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Police culture plays a crucial role in shaping law enforcement practices and the overall functioning of police organisations. In Africa, the study of police culture holds particular importance due to the unique historical, social, and political contexts that influence policing in the region. Academic research on police organisational culture has been one of the most robust and productive areas in the study of policing, uncovering many of the day-to-day realities, lived experiences and cultural meanings of police work.

This study aimed to examine the ESL students' perceptions and experience of academic writing with blended learning applications at a South African Technical and Vocational Education and Technology (TVET) college in the Western Cape. This study's aim was to come up with recommendations and interventions for improving the English academic writing skills of first-year students with blended learning applications and therefore the focus was on the students and their experiences. The study utilised a mixed-methods approach to obtain and analyse the data obtained from the study respondents.

The present study examined language policy management in higher education institutions in South Africa using a University of Technology as a case study. The first objective of the study was to ascertain the extent of students’ language learning problems that manifest at the University of Technology after the adoption of the English-only language policy. The second objective was to determine whether students’ biographical factors (gender, age, year of study, home language, and faculty) have any influence on their language learning problems.

There is limited scholarly attention on the ANC land policy from 1955 to 2017 and how the ANC land policy shifts coupled with lack of commitment exacerbated Black landlessness. In addition, there is dearth of scholarship on how the slow pace of the ANC land reform programme affects the marginalised groups such as the Khoisan, women, youth and the poor Black majority. Using the voices of the marginalised people and the available secondary sources, this study sought to fill in this identified gap.

The foundation of the South African narrative is framed by identity politics; a politics instituted at the intersection of race and class to exclude all people considered non-White concerning the socioeconomic and political landscape of the country. The preamble of the Freedom Charter signed in 1955 declared that the country belongs to all who live in it: Black and White people. The dominant constructivist narratives of addressing the racial dichotomy obliterate the injustice suffered by the Khoe-San people whose identity was overshadowed under the homogeneous term, Coloured people.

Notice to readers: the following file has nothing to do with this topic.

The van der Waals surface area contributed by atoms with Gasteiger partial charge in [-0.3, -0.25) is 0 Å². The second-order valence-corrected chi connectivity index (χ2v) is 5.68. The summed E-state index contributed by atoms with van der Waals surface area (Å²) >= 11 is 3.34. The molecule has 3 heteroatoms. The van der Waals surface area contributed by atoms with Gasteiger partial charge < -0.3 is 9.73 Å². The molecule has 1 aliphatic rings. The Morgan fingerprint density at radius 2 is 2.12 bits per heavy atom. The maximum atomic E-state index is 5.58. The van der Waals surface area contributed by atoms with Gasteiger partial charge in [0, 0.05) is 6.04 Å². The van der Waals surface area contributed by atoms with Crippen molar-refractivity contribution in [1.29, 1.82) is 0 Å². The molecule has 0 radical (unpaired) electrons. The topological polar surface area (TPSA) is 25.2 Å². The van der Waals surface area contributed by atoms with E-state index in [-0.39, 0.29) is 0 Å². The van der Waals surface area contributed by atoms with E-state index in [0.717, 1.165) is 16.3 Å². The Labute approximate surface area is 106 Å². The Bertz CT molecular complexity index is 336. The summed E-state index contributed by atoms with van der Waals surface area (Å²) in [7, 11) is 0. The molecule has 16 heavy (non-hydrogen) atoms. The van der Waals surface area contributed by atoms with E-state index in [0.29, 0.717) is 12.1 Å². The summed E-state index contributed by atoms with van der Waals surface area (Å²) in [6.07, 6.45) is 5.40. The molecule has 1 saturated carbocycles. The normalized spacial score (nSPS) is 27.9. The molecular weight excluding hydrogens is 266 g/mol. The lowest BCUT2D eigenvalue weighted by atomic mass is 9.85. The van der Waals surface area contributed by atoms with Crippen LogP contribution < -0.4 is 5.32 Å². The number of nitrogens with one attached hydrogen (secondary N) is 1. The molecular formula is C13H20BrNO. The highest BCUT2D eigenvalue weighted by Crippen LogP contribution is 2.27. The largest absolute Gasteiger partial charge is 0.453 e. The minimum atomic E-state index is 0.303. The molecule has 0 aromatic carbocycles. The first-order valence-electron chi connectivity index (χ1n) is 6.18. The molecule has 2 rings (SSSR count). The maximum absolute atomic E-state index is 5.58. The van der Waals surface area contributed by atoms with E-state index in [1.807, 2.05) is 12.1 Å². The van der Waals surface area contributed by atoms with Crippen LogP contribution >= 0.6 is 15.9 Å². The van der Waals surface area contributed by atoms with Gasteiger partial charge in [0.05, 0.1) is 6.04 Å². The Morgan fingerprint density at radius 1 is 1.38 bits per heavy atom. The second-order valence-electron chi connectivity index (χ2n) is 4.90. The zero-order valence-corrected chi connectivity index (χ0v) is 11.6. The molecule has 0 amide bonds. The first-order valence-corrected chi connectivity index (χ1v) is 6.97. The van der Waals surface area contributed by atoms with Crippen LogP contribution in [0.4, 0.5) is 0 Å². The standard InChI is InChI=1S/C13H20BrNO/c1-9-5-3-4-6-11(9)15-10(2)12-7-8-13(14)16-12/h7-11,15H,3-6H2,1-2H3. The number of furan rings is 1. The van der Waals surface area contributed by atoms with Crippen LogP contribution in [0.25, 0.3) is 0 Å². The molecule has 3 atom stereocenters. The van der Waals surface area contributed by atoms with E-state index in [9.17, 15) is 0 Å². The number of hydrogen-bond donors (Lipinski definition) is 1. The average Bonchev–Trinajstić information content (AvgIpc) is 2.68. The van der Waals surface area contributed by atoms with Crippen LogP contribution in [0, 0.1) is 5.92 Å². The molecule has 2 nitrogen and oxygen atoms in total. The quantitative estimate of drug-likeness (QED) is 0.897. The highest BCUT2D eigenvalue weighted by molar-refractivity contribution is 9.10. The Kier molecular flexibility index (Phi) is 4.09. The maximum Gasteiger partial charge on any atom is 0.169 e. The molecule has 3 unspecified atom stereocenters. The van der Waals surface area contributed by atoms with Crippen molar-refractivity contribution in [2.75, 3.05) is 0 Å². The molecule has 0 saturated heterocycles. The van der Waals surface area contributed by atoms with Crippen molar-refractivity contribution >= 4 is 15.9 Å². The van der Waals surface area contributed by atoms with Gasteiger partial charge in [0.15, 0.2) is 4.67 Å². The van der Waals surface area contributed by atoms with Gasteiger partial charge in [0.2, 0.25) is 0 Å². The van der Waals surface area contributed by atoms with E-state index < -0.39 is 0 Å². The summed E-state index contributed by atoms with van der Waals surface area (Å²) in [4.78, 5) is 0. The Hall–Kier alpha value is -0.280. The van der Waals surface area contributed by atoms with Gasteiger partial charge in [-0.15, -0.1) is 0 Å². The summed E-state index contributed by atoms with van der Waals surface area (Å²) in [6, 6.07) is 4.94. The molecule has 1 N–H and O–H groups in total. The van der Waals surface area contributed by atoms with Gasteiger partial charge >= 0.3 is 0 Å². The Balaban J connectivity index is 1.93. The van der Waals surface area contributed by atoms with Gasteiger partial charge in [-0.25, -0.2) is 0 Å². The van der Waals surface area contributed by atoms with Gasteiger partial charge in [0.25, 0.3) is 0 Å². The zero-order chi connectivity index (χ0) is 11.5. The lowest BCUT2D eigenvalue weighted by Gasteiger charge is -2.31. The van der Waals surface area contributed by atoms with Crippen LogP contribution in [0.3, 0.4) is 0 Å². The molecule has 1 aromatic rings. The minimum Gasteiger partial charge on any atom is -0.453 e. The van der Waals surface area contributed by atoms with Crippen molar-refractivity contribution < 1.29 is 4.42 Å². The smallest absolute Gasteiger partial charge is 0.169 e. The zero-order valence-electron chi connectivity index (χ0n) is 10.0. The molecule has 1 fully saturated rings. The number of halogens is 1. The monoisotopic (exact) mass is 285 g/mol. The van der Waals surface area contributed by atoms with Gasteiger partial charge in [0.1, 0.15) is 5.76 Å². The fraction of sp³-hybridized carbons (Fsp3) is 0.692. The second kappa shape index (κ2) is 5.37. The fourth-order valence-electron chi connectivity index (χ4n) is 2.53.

This thesis interrogates the gendered constructions and representations of Indian South African women (ISAW), South African Indian women (SAIW), and/or South African women of Indian descent’s (SAWOID) identity through a study of such playwrights and their plays, including my own work. ISAW, SAIW and/or SAWOID lives are critically affected by the roles we are expected to perform in our families, namely those of daughter, sister, wife, and mother. Sylvia Walby (1990) distinguishes two key forms of patriarchy: public and private.

From its inception, the primary focus of the field of Linguistic Landscape Studies has been the interplay between language and space, or language on display. Recently, however, scholars have begun to consider the human element of linguistic landscapes (LLs), and include the body in their work [See for example Stroud and Jegels (2014), Peck and Stroud (2015), Peck and Banda (2014)].

The thesis aims to contribute to the genre of black migrant cultural production called migritude, developed largely in African diasporic literary circles and tracing its evolution from the Négritude movement. It will mobilize Shailja Patel’s significant work to shape a new migritude that stands in continuation and contestation with the older version of this artistic project. The research question at the heart of the thesis is, what does it mean to have a migrant attitude for theatre and performance making?

Several students come from different provinces and enrol at a University of Technology (UoT) in Gauteng for the Language Practice programme, because it offers a range of five indigenous African languages as subjects: isiZulu, Sepedi, Setswana, Tshivenda, and Xitsonga. Students who are not native speakers of these languages are expected to choose and learn one of them for communicative purposes. Nevertheless, when non-isiZulu students are offered isiZulu as an option to study, they seemed to be hesitant.

GBV has become an epidemic in Southern Africa. With a growing body of research and policies centred on GBV, the phenomenon is largely understood from the male-inflicting-harm-on-female standpoint. Consider the following quotes regarding the importance ascribed to traditional (read hegemonic) meanings associated with masculinity in African culture: “Mudi wa gwoswi a una malila” (Translated from Tshivenda it means “the house of a weak man does not stand”) (Thobejane et al., 2018).